W.F. Sessoms had a dream to keep Southern Gospel music alive, and even on his death bed, the Sampson County native asked for an annual tradition to continue for many years to come.
In 1915, Sessoms had an idea to start a county-wide sing, inviting several choirs to come out to the Baptist church in Clinton. The next year, the Methodist church opened their doors for the sing, and by the third year, the sing could no longer be accommodated at any of the local churches, and moved to the Sampson County Courthouse.
Now in its 101st year, the annual Sampson County Gospel Sing will be held Saturday, Sept. 22, at the Clinton Family Worship Center and feature multiple groups from Sampson and surrounding counties. Admission is free.
Doors for the event open at 5 p.m. with performance beginning at 5:30 p.m. with the Dixie Travelers. Other performances are Rapture Road Quartet at 6 p.m., The ViewMasters Quartet at 6:30 p.m., Cross Anchored Quartet at 7 p.m., the New Bethel Quartet at 7:30 p.m., His Voice at 8 p.m., Wesley Pritchard & Friends at 8:30 p.m. and prayer and closing at 9 p.m.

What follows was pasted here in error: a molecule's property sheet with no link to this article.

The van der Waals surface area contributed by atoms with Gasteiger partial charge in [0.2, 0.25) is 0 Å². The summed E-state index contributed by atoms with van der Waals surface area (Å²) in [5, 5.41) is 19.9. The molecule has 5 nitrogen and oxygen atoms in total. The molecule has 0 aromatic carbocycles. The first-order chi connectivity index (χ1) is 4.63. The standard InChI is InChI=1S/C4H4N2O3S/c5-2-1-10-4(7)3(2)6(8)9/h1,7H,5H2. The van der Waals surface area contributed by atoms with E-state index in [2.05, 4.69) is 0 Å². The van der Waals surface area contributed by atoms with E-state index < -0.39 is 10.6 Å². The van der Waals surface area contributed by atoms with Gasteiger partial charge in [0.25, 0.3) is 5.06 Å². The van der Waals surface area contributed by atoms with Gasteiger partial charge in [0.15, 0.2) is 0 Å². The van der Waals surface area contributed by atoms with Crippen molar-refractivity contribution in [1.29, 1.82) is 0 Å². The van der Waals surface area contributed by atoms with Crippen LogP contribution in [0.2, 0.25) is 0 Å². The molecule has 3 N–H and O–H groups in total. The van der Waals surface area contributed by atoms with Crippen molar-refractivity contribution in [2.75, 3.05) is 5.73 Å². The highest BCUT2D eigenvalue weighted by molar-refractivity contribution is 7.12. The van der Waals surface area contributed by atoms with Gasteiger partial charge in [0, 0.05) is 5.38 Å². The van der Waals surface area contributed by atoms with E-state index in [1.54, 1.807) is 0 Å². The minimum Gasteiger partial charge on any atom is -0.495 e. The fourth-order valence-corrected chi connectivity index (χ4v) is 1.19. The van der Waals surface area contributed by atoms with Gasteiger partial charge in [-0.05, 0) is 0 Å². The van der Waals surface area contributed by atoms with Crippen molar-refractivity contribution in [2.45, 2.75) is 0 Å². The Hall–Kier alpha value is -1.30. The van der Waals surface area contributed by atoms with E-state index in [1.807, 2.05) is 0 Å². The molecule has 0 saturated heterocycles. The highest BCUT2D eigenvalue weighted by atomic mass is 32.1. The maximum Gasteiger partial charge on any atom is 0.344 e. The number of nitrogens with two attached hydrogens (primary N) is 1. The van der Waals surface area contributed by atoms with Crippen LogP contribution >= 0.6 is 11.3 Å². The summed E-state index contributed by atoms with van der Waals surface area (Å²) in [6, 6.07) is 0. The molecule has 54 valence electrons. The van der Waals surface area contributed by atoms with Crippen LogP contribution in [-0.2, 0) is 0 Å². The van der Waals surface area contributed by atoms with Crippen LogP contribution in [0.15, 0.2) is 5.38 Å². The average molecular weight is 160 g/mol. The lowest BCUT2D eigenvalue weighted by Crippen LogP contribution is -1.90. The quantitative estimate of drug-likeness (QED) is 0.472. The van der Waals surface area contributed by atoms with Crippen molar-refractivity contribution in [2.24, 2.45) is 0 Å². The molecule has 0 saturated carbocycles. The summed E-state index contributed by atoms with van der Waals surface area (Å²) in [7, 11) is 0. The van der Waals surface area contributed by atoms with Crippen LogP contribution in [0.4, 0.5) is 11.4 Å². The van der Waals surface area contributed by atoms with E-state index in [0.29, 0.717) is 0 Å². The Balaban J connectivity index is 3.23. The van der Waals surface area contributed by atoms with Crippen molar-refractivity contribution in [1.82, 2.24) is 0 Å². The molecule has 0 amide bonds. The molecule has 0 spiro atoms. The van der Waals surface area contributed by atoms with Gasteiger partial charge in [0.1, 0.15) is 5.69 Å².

For the first 35 years of the sing, it was known as the Sampson County Courthouse Sing. During that time, the event was held at the courthouse every year except 1940, when there were renovations taking place, so the sing was moved to the community building.
The sing has been held every year for the last 102 years, with the exception of two years during the war. Throughout the years, the location of the sing has been changed to continue accommodating the larger crowds.
From 1960 until 1968, the sing was known as the Fleet Sessoms Sing and continued being held at the courthouse. In 1968, the sing was moved to the Roseboro-Salemburg gym, and back to the courthouse in 1969.
The 53rd sing was held at Clinton High School, but later moved because of the lack of air conditioning. The sing found a new home at the North Carolina Justice Academy campus, outdoors, before being relocated again.
Wanting to return the sing to its hometown, the Clinton-Sampson Agri-Civic Center became the new home, allowing for large crowds, a cooler environment and a kitchen to offer light food and refreshments. In 2002, the event also changed from a two-day event to one and is moved from April to the fourth Saturday in September each year.